News in Brief 09 January 2018

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Rohingya children walk barefoot through the muck in Nget Chaung IDP camp
in central Rakhine, Myanmar on 18 December 2017. ©UNICEF/UN0155419/Myo Thame

Vulnerable Rohingya children living in "appalling conditions": UNICEF

The inability of UN agencies to access vulnerable Rohingya children who remain in northern Myanmar is "troubling", said the UN Children's Fund (UNICEF) on Tuesday.

Describing her recent visit to Rakhine State, UNICEF spokesperson Marixie Mercado, said that around 60,000 Rohingya children remain "almost forgotten", trapped in squalid camps in central Rakhine, while "the eyes of the world" are focused on the 655,000 who have fled across the border into Bangladesh.

"UNICEF and our partners still don't know what the true picture is of the children who remain in northern Rakhine because we don't have enough access. What we do know is troubling. Prior to 25 August, we were treating 4,800 children suffering from severe acute malnutrition; these children are no longer receiving this life-saving treatment."

She said UNICEF stood ready to work with the Government of Myanmar and the state authorities of Rakhine, to provide humanitarian relief to all children, regardless of ethnicity, religion, or status, but to do so unlimited access was essential.

She gave a vivid description of two of the worst camps she'd visited, in Pauktaw Township, which is reachable only by boat.

"The first thing that you notice when you reach the camps is the stomach-churning stench. Parts of the camps are literally cesspools. Shelters teeter on stilts above garbage and excrement. In one camp, the pond where people draw water from is separated by a low mud wall from the sewage. You can easily see how a little bit of rainfall would wash that filth over into the pond. Children walk barefoot through the muck. One camp manager reported four deaths among children ages 3-10 within the first 18 days of December. His only ask was for proper pathways so they wouldn't have to walk through their own waste."

Inter-Korean talks welcomed by UN chief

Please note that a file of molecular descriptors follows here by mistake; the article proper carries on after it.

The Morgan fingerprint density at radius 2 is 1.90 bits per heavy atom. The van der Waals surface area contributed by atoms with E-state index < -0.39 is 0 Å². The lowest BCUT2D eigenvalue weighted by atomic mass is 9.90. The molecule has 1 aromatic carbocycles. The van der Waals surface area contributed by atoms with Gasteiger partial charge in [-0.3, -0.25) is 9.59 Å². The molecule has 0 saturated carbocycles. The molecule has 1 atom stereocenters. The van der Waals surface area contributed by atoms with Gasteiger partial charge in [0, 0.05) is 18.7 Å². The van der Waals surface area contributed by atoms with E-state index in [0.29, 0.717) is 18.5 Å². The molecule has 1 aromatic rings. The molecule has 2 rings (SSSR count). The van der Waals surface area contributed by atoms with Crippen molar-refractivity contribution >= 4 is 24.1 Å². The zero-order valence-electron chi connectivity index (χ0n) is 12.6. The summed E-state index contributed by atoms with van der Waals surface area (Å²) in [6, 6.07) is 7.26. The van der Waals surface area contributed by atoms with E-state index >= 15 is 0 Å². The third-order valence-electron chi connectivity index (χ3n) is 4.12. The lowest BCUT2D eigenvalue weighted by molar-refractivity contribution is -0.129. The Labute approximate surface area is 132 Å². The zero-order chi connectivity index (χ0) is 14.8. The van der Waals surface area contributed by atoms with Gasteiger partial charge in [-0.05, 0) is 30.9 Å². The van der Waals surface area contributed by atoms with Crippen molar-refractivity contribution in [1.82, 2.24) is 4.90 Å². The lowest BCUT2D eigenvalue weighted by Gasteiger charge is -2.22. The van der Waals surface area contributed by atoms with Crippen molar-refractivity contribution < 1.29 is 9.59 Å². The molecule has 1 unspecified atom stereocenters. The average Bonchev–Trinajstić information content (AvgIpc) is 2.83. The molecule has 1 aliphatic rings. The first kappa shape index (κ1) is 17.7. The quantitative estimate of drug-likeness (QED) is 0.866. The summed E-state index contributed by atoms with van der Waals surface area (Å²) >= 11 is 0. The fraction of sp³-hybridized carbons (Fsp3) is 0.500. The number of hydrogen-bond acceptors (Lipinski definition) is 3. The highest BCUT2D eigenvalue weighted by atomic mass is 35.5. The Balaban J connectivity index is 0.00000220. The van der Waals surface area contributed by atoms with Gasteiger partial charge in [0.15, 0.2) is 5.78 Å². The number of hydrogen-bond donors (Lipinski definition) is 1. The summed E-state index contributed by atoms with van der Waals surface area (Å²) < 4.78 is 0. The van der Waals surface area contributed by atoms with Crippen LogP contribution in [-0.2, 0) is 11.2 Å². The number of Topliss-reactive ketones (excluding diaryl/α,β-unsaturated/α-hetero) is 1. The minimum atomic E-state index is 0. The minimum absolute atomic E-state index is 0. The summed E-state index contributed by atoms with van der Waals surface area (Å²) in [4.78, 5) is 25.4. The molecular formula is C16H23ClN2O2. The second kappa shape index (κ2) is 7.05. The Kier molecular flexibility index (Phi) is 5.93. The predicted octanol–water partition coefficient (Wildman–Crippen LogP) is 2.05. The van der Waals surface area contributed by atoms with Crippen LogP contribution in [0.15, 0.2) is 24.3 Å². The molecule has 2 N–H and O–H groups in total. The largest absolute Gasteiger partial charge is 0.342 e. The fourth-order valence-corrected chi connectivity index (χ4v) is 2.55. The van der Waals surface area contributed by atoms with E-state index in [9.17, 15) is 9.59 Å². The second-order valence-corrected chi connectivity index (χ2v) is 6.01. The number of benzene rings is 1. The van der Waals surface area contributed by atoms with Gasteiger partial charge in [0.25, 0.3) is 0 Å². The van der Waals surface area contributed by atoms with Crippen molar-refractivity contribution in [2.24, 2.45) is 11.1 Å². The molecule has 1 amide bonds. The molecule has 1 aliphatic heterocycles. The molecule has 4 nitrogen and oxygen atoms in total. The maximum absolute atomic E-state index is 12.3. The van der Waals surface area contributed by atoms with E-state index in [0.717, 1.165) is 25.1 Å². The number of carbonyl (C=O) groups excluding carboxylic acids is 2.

The UN Secretary-General has welcomed the progress made during high-level inter-Korean talks on Tuesday, which include the decision by North Korea to send a delegation to the upcoming Winter Olympics.

In a statement, António Guterres said that the games fostered an "atmosphere of peace, tolerance and understanding" that was "particularly relevant on the Korean Peninsula and beyond".

He added that he hoped engagement between the two Koreas would "contribute to the resumption of sincere dialogue", leading ultimately to the full denuclearization of the Korean Peninsula.

After months of rising tension of DPRK or North Korea's nuclear and ballistic missile programme, the neighbouring nations agreed to hold cross-military talks, and reopen a dormant military hotline.

Peacekeeping chief urges Congo's leaders to honour election agreement

The UN Peacekeeping chief urged political leaders in the Democratic Republic of the Congo (DRC), to stick to an agreed timetable for holding "free, fair and credible elections".

Jean-Pierre Lacroix was briefing Security Council members on Tuesday, focussing on the role of the UN stabilization mission in the country, MONUSCO.

Security forces killed at least seven people at the end of December, who were protesting against President Joseph Kabila's refusal to step down from office.

He had agreed to set a date for fresh elections by the end of the year, as he's barred from running again, with his official mandate ending in December 2016.

DRC's election commission has set a new date of 23 December this year, but the opposition says it won't agree to such a long delay.

Here's Mr Lacroix.

"It is imperative that the DRC's political leaders adhere to the Constitution, the 31 December 2016 Political Agreement and the electoral calendar, which together, provide the political and legal framework for the holding of free, fair and credible elections, leading to a peaceful transition of power and the consolidation of the country’s democratic institutions. Political brinkmanship and a refusal to compromise would only result in further delays and deepening of the political crisis."

Matt Wells, United Nations.

Duration: 3’35″

Feature Image:  Two little girls fetch water from a pond in Nget Chaung camp in central Rakhine, Myanmar.  © UNICEF/UN0155423/Thame

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